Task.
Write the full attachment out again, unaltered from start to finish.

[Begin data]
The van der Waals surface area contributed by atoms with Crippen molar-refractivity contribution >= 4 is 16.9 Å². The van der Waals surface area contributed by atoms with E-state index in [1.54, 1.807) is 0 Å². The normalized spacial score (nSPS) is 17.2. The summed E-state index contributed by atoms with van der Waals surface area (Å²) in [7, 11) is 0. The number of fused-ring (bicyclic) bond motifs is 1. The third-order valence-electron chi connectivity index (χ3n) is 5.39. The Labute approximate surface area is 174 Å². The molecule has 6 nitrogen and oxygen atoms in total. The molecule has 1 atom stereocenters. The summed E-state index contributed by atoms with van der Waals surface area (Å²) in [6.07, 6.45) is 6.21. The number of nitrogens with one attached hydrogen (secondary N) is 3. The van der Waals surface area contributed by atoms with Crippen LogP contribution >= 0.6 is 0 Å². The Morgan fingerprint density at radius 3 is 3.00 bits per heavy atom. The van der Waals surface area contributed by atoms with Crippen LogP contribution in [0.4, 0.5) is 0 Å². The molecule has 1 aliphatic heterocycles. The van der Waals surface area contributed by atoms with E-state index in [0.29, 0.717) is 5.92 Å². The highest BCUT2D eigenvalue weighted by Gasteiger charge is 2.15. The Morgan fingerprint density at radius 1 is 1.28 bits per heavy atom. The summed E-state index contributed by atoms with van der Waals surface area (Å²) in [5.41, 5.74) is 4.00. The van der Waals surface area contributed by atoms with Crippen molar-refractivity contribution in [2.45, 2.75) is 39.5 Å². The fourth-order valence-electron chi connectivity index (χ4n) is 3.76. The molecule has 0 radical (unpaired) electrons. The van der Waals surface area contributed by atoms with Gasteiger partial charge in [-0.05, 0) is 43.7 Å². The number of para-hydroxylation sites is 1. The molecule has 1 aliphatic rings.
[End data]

The van der Waals surface area contributed by atoms with Crippen molar-refractivity contribution >= 4 is 16.9 Å². The van der Waals surface area contributed by atoms with E-state index in [1.54, 1.807) is 0 Å². The normalized spacial score (nSPS) is 17.2. The summed E-state index contributed by atoms with van der Waals surface area (Å²) in [7, 11) is 0. The number of fused-ring (bicyclic) bond motifs is 1. The third-order valence-electron chi connectivity index (χ3n) is 5.39. The Labute approximate surface area is 174 Å². The molecule has 6 nitrogen and oxygen atoms in total. The molecule has 1 atom stereocenters. The summed E-state index contributed by atoms with van der Waals surface area (Å²) in [6.07, 6.45) is 6.21. The number of nitrogens with one attached hydrogen (secondary N) is 3. The van der Waals surface area contributed by atoms with Crippen LogP contribution >= 0.6 is 0 Å². The Morgan fingerprint density at radius 3 is 3.00 bits per heavy atom. The van der Waals surface area contributed by atoms with Crippen LogP contribution in [0.4, 0.5) is 0 Å². The molecule has 1 aliphatic heterocycles. The van der Waals surface area contributed by atoms with E-state index in [0.29, 0.717) is 5.92 Å². The highest BCUT2D eigenvalue weighted by Gasteiger charge is 2.15. The Morgan fingerprint density at radius 1 is 1.28 bits per heavy atom. The summed E-state index contributed by atoms with van der Waals surface area (Å²) in [5.41, 5.74) is 4.00. The van der Waals surface area contributed by atoms with Crippen molar-refractivity contribution in [2.45, 2.75) is 39.5 Å². The fourth-order valence-electron chi connectivity index (χ4n) is 3.76. The molecule has 0 radical (unpaired) electrons. The van der Waals surface area contributed by atoms with Gasteiger partial charge in [-0.05, 0) is 43.7 Å². The number of para-hydroxylation sites is 1. The molecule has 1 aliphatic rings.